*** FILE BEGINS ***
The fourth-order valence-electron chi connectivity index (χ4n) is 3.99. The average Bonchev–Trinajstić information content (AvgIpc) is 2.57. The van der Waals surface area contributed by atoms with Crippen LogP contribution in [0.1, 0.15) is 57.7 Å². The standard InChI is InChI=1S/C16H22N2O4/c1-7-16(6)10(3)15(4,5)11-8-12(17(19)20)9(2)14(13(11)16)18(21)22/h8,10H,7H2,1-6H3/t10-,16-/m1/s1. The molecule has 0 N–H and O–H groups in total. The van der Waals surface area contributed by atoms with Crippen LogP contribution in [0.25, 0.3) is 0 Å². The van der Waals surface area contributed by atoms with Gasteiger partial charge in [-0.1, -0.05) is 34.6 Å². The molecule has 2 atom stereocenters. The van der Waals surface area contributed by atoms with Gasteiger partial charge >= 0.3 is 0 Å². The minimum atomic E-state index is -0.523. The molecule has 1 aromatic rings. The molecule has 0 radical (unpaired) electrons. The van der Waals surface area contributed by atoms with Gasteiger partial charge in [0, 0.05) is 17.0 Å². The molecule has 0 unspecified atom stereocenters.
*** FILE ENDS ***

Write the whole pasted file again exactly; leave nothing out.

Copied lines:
The fourth-order valence-electron chi connectivity index (χ4n) is 3.99. The average Bonchev–Trinajstić information content (AvgIpc) is 2.57. The van der Waals surface area contributed by atoms with Crippen LogP contribution in [0.1, 0.15) is 57.7 Å². The standard InChI is InChI=1S/C16H22N2O4/c1-7-16(6)10(3)15(4,5)11-8-12(17(19)20)9(2)14(13(11)16)18(21)22/h8,10H,7H2,1-6H3/t10-,16-/m1/s1. The molecule has 0 N–H and O–H groups in total. The van der Waals surface area contributed by atoms with Crippen LogP contribution in [0.25, 0.3) is 0 Å². The van der Waals surface area contributed by atoms with Gasteiger partial charge in [-0.1, -0.05) is 34.6 Å². The molecule has 2 atom stereocenters. The van der Waals surface area contributed by atoms with Gasteiger partial charge >= 0.3 is 0 Å². The minimum atomic E-state index is -0.523. The molecule has 1 aromatic rings. The molecule has 0 radical (unpaired) electrons. The van der Waals surface area contributed by atoms with Gasteiger partial charge in [0, 0.05) is 17.0 Å². The molecule has 0 unspecified atom stereocenters.